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First Move with Julia Chatterley

Hajj Pilgrimage Death Toll Soars; Millions Suffer Extreme Heat and Rain Across the Globe; People Dead in China's Flash Floods and Landslides; Record-Breaking Fires Ravage Brazil; Apple Delays A.I. Features in Europe; Supreme Court Upholds Law Banning Domestic Abusers from Owning Guns; Supreme Court Ruling on Gun Ownership; Putin Says NATO Creating a Threat for Russia in Asia; Caring for Our Pets During the Summer; France and Netherlands Lock Horns at Euro 2024; Sumo Wrestlers Comes to New York. Aired 6-7p ET

Aired June 21, 2024 - 18:00:00   ET



RICHARD QUEST, CNN INTERNATIONAL ANCHOR: It is already Saturday morning, 6:00 a.m. in Beijing, still Friday at 7:00 in Sao Paulo, and 6:00 in the

evening right here in New York City. I'm Richard Quest in for Julia Chatterley. And wherever you are in this world, it's your "First Move."

And a warm welcome to "First Move." This is what you need to know. Hundreds of people have died in this year's Hajj Pilgrimage as extreme heat and

weather is soaring around the world.

The tech giant Apple is delaying the launch of its A.I. features in Europe and blaming E.U. regulations.

And the U.S. Supreme Court is upholding a law that bans domestic abusers from owning guns.

Sumo sensation. The famous Japanese wrestlers have come to New York as they take the U.S. by storm. We'll have that and a great deal more.

We begin with the extreme weather that's being suffered around the world. Fires in Brazil, a heatwave in Saudi Arabia, flooding in China. Those are

the pictures, and we'll get the details in just a moment.

And we begin with the severe heat. 44 degrees Celsius in Mecca, 37 in Washington, and 29 in Rio de Janeiro. Those are the highs expected for

Saturday. And keep in mind, in the case of Mecca and Washington, summer's only just begun in the Northern Hemisphere.

The extreme heat is behind a soaring death toll during this year's Hajj Pilgrimage. The Muslim pilgrimage drawing almost 2 million people. Now, the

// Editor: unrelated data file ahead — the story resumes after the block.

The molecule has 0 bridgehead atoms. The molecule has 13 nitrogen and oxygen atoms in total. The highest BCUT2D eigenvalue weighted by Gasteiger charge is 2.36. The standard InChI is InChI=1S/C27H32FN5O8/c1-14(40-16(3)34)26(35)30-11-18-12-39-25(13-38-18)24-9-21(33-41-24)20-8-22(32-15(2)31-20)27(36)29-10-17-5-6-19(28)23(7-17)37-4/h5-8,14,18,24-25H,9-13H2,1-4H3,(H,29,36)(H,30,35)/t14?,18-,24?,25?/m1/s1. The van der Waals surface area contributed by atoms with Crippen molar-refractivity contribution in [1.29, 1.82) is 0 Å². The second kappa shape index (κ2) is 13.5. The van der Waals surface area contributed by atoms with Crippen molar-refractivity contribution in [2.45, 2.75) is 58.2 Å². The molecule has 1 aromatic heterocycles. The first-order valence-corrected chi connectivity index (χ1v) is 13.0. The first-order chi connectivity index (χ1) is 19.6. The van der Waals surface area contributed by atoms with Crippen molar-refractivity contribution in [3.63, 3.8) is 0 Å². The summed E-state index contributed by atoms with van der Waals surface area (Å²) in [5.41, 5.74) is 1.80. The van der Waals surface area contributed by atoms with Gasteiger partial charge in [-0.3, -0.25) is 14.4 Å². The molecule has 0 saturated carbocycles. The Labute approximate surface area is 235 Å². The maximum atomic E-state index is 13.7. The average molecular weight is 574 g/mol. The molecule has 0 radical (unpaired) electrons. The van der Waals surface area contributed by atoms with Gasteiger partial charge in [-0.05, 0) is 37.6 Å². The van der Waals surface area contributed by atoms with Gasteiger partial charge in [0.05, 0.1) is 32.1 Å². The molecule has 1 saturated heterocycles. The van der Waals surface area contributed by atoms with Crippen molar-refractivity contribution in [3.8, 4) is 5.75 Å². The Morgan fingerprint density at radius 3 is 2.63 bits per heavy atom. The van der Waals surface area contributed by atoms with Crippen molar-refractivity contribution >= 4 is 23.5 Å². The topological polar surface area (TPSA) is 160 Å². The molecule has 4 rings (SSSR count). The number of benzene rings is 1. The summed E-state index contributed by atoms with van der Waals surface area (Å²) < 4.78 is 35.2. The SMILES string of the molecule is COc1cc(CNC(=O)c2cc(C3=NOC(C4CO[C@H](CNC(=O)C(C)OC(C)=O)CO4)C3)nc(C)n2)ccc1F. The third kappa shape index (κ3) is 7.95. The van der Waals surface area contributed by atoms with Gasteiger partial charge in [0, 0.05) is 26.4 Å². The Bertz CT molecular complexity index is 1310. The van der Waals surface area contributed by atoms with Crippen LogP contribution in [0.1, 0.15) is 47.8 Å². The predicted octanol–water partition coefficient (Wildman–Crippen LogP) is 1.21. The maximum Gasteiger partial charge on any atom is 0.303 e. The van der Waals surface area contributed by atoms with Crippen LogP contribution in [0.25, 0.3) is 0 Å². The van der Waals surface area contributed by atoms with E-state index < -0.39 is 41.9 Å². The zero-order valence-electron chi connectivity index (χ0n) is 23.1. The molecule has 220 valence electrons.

official number gathered by CNN is about 480, but widely believed it will be much more than a thousand by the time all the accounting has been done.

Indeed, we're seeing as many as 600 additional Egyptian worshippers may have died on the route to Mecca.

CNN's Scott McClean reports. And I must warn you, some of the report is disturbing.


SCOTT MCLEAN, CNN CORRESPONDENT (voice-over): The stoning of the devil, one of the key rituals of the Hajj pilgrimage. It's a symbolic rejection of

evil. But with temperatures unusually high, even for this time of year, the temptation here, a much simpler one.

Water only goes so far when it's 120 degrees Fahrenheit. Azza Hamid Brahim found out the hard way. Like many, she gave up on the way there.

AZZA HAMID BRAHIM, EGYTIAN PILGRIM (through translator): We thought we were about to die. We didn't even have the strength to reach the steels due

to the extreme heat.

MCLEAN (voice-over): The soaring temperatures making this year's pilgrimage exceptionally deadly. Videos shared on social media showed

bodies on the sides of roads, their faces covered. In some cases, they looked simply abandoned.

ARZU FARHAJ, PAKISTANI PILGRIM: Most of the people, they died on the roadside and some were -- fainted due to the heat and heat stroke. So, they

should make such arrangements that during the summer season, when Hajj season is in the summer, they should arrange a bit of transportation for

the whole.

MCLEAN (voice-over): Saudi Arabia says it did make some arrangements to deal with the heat, deploying 1,600 soldiers along with 5,000 volunteers,

installing dozens of air-conditioned tents and overhead water sprinklers to cool down crowds.

But many are traveling on tourist visas, rather than Hajj specific ones that don't get access to these amenities. They add to the nearly 2 million

pilgrims expected officially. The sheer scale and the heat a deadly combination.

BRAHIM (through translator): A lot of people died. The ambulances were overwhelmed. You would talk to someone and suddenly they would die. It was

a very hot day.

MCLEAN (voice-over): Hajj may be officially over but with Saudi Arabia yet to release any numbers, be that injured or dead, the number of victims may

still yet sharply rise.

Scott McLean, CNN, Istanbul.


QUEST: Now, as parts of the world are burning, others are suffering from a deluge. In Asia, it's the rainy season. So, in Southern China, at least 55

people have died as a result of floods.


Torrential rain is triggering flash floods and landslides, according to the Chinese state media, and more than 55,000 people may have been affected by

the heavy rainfall. The economic loss is in the millions, hundreds of millions, up to perhaps a billion U.S. dollars. Steven Jiang reports from



STEVEN JIANG, CNN BEIJING BUREAU CHIEF: As torrential rains continue to pound Southern China, flash flooding and mudslides have turned increasingly

dangerous, and in some cases deadly, for millions of residents in multiple provinces across this large area of the country.

Dramatic footage from state media showing both urban and rural areas submerged in muddy water as emergency responders rushed to rescue trapped

residents using speed boats, rafts, and in some cases, carrying elderly citizens on their shoulders away from their submerged houses. Choppers have